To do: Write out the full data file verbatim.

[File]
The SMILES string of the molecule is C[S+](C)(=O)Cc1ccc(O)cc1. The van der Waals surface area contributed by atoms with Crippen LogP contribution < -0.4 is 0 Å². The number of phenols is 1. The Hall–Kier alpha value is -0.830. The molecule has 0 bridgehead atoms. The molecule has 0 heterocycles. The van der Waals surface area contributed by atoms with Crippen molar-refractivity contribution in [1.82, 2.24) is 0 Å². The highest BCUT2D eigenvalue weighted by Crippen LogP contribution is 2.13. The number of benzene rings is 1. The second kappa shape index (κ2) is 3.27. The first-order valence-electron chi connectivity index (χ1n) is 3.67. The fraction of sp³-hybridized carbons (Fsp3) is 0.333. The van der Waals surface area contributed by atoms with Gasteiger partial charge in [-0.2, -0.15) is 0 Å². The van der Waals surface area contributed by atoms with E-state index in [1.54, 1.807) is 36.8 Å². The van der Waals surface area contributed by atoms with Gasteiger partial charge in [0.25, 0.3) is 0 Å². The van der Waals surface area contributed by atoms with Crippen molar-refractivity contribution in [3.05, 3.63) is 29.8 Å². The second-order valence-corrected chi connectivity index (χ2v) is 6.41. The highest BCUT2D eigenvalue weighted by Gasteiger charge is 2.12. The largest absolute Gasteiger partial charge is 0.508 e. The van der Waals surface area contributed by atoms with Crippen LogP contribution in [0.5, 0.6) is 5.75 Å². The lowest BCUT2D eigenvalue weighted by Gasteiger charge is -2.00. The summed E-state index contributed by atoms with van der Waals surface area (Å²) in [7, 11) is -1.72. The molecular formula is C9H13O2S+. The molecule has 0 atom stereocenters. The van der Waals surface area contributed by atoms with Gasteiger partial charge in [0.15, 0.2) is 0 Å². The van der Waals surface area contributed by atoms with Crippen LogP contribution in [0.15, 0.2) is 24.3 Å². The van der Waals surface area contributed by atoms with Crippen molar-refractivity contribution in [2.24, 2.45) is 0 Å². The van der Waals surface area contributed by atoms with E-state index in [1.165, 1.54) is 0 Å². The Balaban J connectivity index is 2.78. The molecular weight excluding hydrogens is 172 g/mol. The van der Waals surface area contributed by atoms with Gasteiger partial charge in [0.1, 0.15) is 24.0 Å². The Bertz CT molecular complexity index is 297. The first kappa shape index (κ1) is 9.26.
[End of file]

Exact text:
The SMILES string of the molecule is C[S+](C)(=O)Cc1ccc(O)cc1. The van der Waals surface area contributed by atoms with Crippen LogP contribution < -0.4 is 0 Å². The number of phenols is 1. The Hall–Kier alpha value is -0.830. The molecule has 0 bridgehead atoms. The molecule has 0 heterocycles. The van der Waals surface area contributed by atoms with Crippen molar-refractivity contribution in [1.82, 2.24) is 0 Å². The highest BCUT2D eigenvalue weighted by Crippen LogP contribution is 2.13. The number of benzene rings is 1. The second kappa shape index (κ2) is 3.27. The first-order valence-electron chi connectivity index (χ1n) is 3.67. The fraction of sp³-hybridized carbons (Fsp3) is 0.333. The van der Waals surface area contributed by atoms with Gasteiger partial charge in [-0.2, -0.15) is 0 Å². The van der Waals surface area contributed by atoms with E-state index in [1.54, 1.807) is 36.8 Å². The van der Waals surface area contributed by atoms with Gasteiger partial charge in [0.25, 0.3) is 0 Å². The van der Waals surface area contributed by atoms with Crippen molar-refractivity contribution in [3.05, 3.63) is 29.8 Å². The second-order valence-corrected chi connectivity index (χ2v) is 6.41. The highest BCUT2D eigenvalue weighted by Gasteiger charge is 2.12. The largest absolute Gasteiger partial charge is 0.508 e. The van der Waals surface area contributed by atoms with Crippen LogP contribution in [0.5, 0.6) is 5.75 Å². The lowest BCUT2D eigenvalue weighted by Gasteiger charge is -2.00. The summed E-state index contributed by atoms with van der Waals surface area (Å²) in [7, 11) is -1.72. The molecular formula is C9H13O2S+. The molecule has 0 atom stereocenters. The van der Waals surface area contributed by atoms with Gasteiger partial charge in [0.15, 0.2) is 0 Å². The van der Waals surface area contributed by atoms with Crippen LogP contribution in [0.15, 0.2) is 24.3 Å². The van der Waals surface area contributed by atoms with Crippen molar-refractivity contribution in [2.24, 2.45) is 0 Å². The van der Waals surface area contributed by atoms with E-state index in [1.165, 1.54) is 0 Å². The Balaban J connectivity index is 2.78. The molecular weight excluding hydrogens is 172 g/mol. The van der Waals surface area contributed by atoms with Gasteiger partial charge in [0.1, 0.15) is 24.0 Å². The Bertz CT molecular complexity index is 297. The first kappa shape index (κ1) is 9.26.